Successful attribution requires comprehensive data for engagement and conversion actions in order to correlate the domain in which the advertisement is delivered with the domain in which the conversion occurs. This is often feasible for fully online conversion funnels, but funnels with offline components, especially traditional formats such as TV, radio, and billboards are complicated by the inability to measure impressions and engagement. In these cases, extractable statistical insights cannot be conclusively connected to specific consumers, such that isolating offline promotions’ true impact is virtually impossible.
The resultant gap often means that conversions are inadequately attributed to offline ads, undermining the effect of offline channels. In this case, incrementality testing makes for a strong supplementary tactic because it allows for advertisers to measure the difference between a test group, which has been exposed to the offline ad, and a control group which has not.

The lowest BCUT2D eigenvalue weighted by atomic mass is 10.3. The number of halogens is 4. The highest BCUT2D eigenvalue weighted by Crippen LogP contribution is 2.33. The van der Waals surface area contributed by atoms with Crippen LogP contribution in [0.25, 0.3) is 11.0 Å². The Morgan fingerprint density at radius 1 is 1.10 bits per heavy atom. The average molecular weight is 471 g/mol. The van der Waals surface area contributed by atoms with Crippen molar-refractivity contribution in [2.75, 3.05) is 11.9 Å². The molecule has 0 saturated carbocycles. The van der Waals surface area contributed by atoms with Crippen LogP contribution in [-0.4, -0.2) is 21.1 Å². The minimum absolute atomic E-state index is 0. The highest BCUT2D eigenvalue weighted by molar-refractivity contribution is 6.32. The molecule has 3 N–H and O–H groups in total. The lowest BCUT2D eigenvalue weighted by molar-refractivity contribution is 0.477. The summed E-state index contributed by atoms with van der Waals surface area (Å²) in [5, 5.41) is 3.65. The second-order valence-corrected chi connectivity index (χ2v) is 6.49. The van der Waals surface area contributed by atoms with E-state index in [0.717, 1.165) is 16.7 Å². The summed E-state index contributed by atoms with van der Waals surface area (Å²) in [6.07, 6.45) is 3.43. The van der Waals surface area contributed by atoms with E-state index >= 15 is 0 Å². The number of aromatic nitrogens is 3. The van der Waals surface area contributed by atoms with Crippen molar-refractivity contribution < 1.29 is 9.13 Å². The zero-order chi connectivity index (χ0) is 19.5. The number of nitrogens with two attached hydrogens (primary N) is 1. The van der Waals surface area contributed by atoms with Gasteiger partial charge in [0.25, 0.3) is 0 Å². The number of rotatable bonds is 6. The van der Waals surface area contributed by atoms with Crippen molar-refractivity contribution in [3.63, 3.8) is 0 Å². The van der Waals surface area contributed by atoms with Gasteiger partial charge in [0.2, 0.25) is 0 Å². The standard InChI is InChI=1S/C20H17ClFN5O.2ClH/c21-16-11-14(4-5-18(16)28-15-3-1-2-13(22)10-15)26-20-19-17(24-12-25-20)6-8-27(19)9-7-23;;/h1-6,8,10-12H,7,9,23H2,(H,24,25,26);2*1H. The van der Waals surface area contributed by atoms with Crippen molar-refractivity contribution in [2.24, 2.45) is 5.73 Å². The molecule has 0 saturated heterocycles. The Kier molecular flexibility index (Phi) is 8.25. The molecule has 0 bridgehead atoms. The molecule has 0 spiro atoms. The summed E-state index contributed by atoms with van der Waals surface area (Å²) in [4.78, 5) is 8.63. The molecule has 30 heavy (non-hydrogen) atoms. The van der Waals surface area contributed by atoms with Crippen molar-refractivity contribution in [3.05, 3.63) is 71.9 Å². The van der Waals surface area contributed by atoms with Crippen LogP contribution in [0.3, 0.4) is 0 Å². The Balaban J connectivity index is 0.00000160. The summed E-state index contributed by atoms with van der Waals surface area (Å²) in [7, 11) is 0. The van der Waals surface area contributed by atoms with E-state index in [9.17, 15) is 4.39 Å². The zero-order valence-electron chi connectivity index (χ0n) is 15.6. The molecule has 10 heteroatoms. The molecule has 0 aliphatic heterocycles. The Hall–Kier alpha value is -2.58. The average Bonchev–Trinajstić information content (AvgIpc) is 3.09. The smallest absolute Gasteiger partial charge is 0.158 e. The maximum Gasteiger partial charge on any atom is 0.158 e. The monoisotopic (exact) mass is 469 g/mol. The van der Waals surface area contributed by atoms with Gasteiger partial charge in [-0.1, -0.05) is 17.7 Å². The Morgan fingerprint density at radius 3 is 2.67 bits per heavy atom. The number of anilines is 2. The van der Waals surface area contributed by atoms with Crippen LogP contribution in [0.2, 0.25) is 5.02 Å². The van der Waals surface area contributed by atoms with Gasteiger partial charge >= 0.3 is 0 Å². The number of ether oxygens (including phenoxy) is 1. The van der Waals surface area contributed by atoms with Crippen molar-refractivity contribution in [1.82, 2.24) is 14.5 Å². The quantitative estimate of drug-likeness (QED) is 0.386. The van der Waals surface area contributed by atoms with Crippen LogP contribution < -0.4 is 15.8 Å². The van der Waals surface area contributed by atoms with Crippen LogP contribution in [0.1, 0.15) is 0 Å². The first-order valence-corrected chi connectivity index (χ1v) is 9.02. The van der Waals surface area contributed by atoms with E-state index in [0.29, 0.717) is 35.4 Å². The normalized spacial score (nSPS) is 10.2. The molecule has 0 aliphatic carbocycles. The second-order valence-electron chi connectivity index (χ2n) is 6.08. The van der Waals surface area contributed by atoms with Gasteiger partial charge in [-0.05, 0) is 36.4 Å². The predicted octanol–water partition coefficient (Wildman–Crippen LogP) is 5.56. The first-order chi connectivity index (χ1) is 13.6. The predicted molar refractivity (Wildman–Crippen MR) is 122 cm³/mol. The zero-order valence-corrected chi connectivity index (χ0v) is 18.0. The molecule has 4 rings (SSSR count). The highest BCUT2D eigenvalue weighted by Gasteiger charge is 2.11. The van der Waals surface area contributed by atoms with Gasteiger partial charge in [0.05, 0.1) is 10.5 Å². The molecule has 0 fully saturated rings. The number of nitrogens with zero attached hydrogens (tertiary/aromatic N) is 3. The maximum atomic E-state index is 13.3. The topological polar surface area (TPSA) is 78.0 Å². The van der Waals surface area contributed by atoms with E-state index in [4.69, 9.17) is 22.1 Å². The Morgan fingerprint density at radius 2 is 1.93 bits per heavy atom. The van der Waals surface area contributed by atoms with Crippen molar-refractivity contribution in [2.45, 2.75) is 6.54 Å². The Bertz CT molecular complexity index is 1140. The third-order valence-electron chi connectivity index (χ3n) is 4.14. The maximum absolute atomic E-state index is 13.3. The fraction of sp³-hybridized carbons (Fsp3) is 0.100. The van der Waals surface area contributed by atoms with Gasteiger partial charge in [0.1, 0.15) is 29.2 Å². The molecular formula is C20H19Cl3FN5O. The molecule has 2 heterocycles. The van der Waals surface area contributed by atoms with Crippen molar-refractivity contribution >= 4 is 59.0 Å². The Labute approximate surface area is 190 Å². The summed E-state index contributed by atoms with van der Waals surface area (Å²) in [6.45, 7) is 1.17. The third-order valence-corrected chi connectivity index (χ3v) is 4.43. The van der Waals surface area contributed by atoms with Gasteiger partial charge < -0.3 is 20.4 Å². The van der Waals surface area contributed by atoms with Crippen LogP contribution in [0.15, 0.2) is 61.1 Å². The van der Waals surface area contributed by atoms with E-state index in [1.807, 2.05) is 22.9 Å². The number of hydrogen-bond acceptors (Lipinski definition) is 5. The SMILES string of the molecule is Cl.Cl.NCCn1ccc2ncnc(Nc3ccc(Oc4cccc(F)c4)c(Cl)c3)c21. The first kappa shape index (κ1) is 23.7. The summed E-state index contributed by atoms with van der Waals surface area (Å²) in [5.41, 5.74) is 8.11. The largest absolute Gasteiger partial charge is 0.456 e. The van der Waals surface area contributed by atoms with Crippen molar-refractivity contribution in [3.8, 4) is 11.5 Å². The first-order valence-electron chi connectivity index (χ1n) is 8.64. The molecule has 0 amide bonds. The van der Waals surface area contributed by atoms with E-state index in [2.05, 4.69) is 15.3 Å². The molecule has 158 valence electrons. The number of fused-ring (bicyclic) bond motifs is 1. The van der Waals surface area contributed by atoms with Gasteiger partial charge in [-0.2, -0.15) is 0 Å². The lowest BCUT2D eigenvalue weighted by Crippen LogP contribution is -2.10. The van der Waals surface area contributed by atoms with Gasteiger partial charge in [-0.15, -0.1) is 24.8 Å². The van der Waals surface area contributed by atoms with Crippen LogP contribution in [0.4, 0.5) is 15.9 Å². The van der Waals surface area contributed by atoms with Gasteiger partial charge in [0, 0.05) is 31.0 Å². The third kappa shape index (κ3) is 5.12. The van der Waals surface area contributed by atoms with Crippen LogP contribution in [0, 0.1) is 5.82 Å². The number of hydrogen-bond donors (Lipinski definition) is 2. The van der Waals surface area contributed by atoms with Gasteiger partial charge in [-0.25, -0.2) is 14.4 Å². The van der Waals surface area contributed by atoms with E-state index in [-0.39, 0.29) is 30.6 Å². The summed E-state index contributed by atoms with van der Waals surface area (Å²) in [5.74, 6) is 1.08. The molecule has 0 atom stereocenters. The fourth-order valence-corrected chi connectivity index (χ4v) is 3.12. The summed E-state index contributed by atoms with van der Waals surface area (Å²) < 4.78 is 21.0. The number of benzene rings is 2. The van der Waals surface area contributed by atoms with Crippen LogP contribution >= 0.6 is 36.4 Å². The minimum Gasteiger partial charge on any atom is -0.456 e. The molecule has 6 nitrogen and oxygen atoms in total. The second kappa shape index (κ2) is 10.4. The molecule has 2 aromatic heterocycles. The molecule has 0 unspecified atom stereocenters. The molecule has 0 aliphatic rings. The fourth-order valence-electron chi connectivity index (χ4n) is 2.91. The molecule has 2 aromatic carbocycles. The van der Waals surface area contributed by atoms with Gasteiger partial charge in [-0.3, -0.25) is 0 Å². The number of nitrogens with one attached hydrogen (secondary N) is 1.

#5 – Attribution falls short with future investments
Attribution modeling attempts to identify causality between conversion actions and preexisting investments. However, with the addition of new publishers and advertising methods to the consumer funnel, marketers need to consider the value of new investments. Because attribution models are historical in nature and therefore lack sufficient data to perform these calculations, advertisers are left to make investments and measure the impact afterward rather than in advance.
In 2017, Kenshoo launched full support for Pinterest campaigns. While some advertisers adopted immediately, others questioned the value of investing in a new channel. But by using small budgets to test efficacy within established statistical criteria, clients were able to quantify the effect of introducing a new platform into their consumer journeys! Using an incrementality test, Kenshoo clients Belk and iCrossing determined that Pinterest advertising increased their online ROAS 2.9x and in-store ROAS 31.4x!